The General Data Protection Regulation has been in place since May 2018, and the business of data management will never be the same again. GDPR has its genesis in data protection laws dating back to 1948, and is firmly built upon human rights principles. I mention this because complying with GDPR is not a stale business process or box-ticking exercise. Organisations must take it seriously and it needs to become part of their DNA.
One of the constant themes running through GDPR is that an organisation must “demonstrate compliance”. This can be difficult to achieve successfully due to the complex work required to address the various obligations. For example, one of the tasks facing organisations is Data Subject Access Requests (DSARs, or SARs). At any time, data subjects (your customers as well as your employees) can request a copy of their data in a portable format, or for it to be erased from all your systems, or even just for a list of what data you may have on record for them and how you it is processed.
GDPR broadens the scope for data processing
It is worth noting here that the term “processing” under GDPR is broader than before – Article 4(2) ‘processing’ means any operation or set of operations which is performed on personal data or on sets of personal data, whether or not by automated means, such as collection, recording, organisation, structuring, storage, adaptation or alteration, retrieval, consultation, use, disclosure by transmission, dissemination or otherwise making available, alignment or combination, restriction, erasure or destruction.
In order to comply, this can often mean first having a deep understanding of where all the data is, then collating it, and acting upon each request. To guarantee the outcome, a senior member of staff or fee-earner, may have to work on this, possibly for weeks at a time. While this may seem like an overstatement, challenge yourself to work through the mechanics of a “right to be forgotten” request where every record would need to be permanently removed. Or a request for a portable copy of all data held on a data subject.
In order to comply with a Subject Access Request...
· ...would you know where all the relevant data was stored?
· …could you guarantee that it was the only copy of the data?
· ...how would you collate it?
Bear in mind that a failure to fully comply can result in significant financial penalties, as well as reputational damage and the cost of a remediation project.
The other factor to consider is data which is stored in a backup. While GDPR is principally concerned with “live” data, if you find yourself in the unfortunate situation of requiring a significant restore of data, your immediate next step is to roll back any GDPR changes that may have taken place prior to the data restore. That’s not ideal if you’re working to resolve a major disaster recovery event.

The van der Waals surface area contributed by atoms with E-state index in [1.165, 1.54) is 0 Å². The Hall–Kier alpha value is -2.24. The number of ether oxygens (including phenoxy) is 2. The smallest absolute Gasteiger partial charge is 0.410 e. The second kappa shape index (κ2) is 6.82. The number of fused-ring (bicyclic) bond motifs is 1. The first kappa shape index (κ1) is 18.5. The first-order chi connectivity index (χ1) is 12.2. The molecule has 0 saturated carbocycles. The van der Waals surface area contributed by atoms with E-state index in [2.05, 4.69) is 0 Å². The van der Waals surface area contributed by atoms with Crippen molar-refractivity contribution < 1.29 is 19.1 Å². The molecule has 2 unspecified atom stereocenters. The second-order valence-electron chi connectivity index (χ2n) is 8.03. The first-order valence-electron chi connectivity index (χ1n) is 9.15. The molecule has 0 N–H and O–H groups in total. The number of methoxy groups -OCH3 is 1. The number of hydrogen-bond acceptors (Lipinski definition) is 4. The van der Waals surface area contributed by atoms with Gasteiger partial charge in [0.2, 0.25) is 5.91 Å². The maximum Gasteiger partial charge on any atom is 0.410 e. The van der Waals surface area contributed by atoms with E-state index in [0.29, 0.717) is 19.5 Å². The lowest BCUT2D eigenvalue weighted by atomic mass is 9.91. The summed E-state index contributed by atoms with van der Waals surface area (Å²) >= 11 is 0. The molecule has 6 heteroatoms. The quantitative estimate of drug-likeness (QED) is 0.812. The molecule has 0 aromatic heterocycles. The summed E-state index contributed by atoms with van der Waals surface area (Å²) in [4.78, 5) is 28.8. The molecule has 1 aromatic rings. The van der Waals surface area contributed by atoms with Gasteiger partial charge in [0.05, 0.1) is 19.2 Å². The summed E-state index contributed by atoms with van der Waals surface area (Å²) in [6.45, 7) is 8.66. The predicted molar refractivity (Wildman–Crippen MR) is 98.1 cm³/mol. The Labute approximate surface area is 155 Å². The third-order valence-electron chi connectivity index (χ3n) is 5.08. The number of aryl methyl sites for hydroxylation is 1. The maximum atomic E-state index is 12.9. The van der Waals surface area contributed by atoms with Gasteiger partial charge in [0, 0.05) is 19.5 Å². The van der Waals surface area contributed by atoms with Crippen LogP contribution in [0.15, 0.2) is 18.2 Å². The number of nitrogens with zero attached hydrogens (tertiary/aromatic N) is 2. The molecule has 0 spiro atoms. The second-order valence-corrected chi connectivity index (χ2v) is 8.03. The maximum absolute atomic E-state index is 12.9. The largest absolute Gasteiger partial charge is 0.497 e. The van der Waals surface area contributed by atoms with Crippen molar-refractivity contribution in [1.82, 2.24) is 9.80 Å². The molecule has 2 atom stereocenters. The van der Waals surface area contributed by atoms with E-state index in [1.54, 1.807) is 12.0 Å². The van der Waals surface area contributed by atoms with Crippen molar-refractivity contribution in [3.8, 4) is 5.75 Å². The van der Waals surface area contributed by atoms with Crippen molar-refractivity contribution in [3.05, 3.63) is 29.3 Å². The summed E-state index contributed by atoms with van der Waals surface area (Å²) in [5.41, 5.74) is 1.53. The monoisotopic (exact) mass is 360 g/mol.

Data minimisation in practical terms
Suppose you’ve carried out an exhaustive data protection impact assessment, or DPIA in the language of the regulation. You’ve identified that vast pool of data that makes up your organisation’s business processing activities. How do you identify, and manage in the long-term, data that needs to be erased in order to comply with GDPR’s data minimisation principle? (Article 5.1(c) Personal data shall be adequate, relevant and limited to what is necessary in relation to the purposes for which they are processed (‘data minimisation’).)
People, Process or Technology?
The traditional operating model holds the answer to compliance, as it does for most organisational challenges. Educating your staff on what GDPR is, what your obligations are and how to identify risks is a key activity in the modern workplace. New processes will be required to enable staff, and the business, to ensure that the organisation’s compliance is not compromised, but is in fact improved. But for many organisations this will not be enough. Due to the nature of their business, or the “DNA” of the organisation this will require additional measures. And this is where technology comes in..
Achieving Compliance under GDPR will require powerful tools that can index and map all data both in “live” and backup data sets and provide context for an organisation to make the right decisions when it comes to managing their GDPR obligations and reducing risk in their environments. In the second part of this blog, we will discuss what technology can address the challenges I have raised here.